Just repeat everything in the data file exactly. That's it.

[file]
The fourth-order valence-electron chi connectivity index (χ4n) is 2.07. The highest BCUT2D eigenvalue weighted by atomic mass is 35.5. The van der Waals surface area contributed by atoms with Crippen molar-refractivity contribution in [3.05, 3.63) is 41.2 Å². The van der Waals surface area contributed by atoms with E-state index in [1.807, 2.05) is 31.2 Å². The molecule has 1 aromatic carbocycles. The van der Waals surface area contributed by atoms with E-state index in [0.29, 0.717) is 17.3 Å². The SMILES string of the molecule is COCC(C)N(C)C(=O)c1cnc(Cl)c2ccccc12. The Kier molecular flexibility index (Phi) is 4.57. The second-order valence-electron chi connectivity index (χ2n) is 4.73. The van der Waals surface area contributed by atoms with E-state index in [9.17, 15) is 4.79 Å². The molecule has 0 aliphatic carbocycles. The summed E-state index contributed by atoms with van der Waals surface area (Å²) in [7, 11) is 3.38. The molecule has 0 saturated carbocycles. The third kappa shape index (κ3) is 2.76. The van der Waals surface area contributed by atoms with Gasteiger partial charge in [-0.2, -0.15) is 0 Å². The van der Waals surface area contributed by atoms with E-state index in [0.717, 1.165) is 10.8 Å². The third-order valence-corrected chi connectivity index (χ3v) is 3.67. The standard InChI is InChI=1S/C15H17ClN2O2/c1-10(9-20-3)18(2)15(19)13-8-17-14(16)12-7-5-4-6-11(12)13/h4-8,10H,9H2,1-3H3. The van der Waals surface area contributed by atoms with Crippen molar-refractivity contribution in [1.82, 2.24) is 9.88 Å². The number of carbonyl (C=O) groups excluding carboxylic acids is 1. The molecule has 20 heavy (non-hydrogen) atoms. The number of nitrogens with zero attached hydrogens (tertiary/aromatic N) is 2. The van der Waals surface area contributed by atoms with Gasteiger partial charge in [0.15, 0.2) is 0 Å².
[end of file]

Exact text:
The fourth-order valence-electron chi connectivity index (χ4n) is 2.07. The highest BCUT2D eigenvalue weighted by atomic mass is 35.5. The van der Waals surface area contributed by atoms with Crippen molar-refractivity contribution in [3.05, 3.63) is 41.2 Å². The van der Waals surface area contributed by atoms with E-state index in [1.807, 2.05) is 31.2 Å². The molecule has 1 aromatic carbocycles. The van der Waals surface area contributed by atoms with E-state index in [0.29, 0.717) is 17.3 Å². The SMILES string of the molecule is COCC(C)N(C)C(=O)c1cnc(Cl)c2ccccc12. The Kier molecular flexibility index (Phi) is 4.57. The second-order valence-electron chi connectivity index (χ2n) is 4.73. The van der Waals surface area contributed by atoms with E-state index in [9.17, 15) is 4.79 Å². The molecule has 0 aliphatic carbocycles. The summed E-state index contributed by atoms with van der Waals surface area (Å²) in [7, 11) is 3.38. The molecule has 0 saturated carbocycles. The third kappa shape index (κ3) is 2.76. The van der Waals surface area contributed by atoms with Gasteiger partial charge in [-0.2, -0.15) is 0 Å². The van der Waals surface area contributed by atoms with E-state index in [0.717, 1.165) is 10.8 Å². The third-order valence-corrected chi connectivity index (χ3v) is 3.67. The standard InChI is InChI=1S/C15H17ClN2O2/c1-10(9-20-3)18(2)15(19)13-8-17-14(16)12-7-5-4-6-11(12)13/h4-8,10H,9H2,1-3H3. The van der Waals surface area contributed by atoms with Crippen molar-refractivity contribution in [1.82, 2.24) is 9.88 Å². The number of carbonyl (C=O) groups excluding carboxylic acids is 1. The molecule has 20 heavy (non-hydrogen) atoms. The number of nitrogens with zero attached hydrogens (tertiary/aromatic N) is 2. The van der Waals surface area contributed by atoms with Gasteiger partial charge in [0.15, 0.2) is 0 Å².